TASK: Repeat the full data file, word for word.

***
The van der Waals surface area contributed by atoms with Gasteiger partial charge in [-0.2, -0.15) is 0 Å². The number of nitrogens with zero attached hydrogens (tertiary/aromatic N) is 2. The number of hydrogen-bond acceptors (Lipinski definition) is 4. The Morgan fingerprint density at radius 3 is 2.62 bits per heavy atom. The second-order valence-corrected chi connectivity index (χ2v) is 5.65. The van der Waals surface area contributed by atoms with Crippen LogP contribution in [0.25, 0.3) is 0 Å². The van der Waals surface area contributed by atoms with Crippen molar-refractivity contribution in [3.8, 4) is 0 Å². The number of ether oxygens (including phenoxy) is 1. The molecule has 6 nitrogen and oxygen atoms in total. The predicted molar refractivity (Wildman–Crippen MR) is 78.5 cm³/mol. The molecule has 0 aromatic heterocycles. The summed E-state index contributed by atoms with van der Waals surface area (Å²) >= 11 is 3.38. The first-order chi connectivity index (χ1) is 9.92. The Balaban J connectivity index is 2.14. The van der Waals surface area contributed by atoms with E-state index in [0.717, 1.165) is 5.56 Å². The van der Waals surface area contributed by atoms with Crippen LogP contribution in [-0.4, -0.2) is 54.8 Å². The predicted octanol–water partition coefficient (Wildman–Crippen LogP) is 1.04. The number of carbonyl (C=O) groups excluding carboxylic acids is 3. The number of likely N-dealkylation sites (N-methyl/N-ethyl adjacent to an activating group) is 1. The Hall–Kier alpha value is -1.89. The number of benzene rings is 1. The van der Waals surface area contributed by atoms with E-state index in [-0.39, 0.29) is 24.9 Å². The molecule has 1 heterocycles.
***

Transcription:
The van der Waals surface area contributed by atoms with Gasteiger partial charge in [-0.2, -0.15) is 0 Å². The number of nitrogens with zero attached hydrogens (tertiary/aromatic N) is 2. The number of hydrogen-bond acceptors (Lipinski definition) is 4. The Morgan fingerprint density at radius 3 is 2.62 bits per heavy atom. The second-order valence-corrected chi connectivity index (χ2v) is 5.65. The van der Waals surface area contributed by atoms with Crippen LogP contribution in [0.25, 0.3) is 0 Å². The van der Waals surface area contributed by atoms with Crippen molar-refractivity contribution in [3.8, 4) is 0 Å². The number of ether oxygens (including phenoxy) is 1. The molecule has 6 nitrogen and oxygen atoms in total. The predicted molar refractivity (Wildman–Crippen MR) is 78.5 cm³/mol. The molecule has 0 aromatic heterocycles. The summed E-state index contributed by atoms with van der Waals surface area (Å²) >= 11 is 3.38. The first-order chi connectivity index (χ1) is 9.92. The Balaban J connectivity index is 2.14. The van der Waals surface area contributed by atoms with E-state index in [0.717, 1.165) is 5.56 Å². The van der Waals surface area contributed by atoms with Crippen LogP contribution in [-0.4, -0.2) is 54.8 Å². The predicted octanol–water partition coefficient (Wildman–Crippen LogP) is 1.04. The number of carbonyl (C=O) groups excluding carboxylic acids is 3. The number of likely N-dealkylation sites (N-methyl/N-ethyl adjacent to an activating group) is 1. The Hall–Kier alpha value is -1.89. The number of benzene rings is 1. The van der Waals surface area contributed by atoms with E-state index in [-0.39, 0.29) is 24.9 Å². The molecule has 1 heterocycles.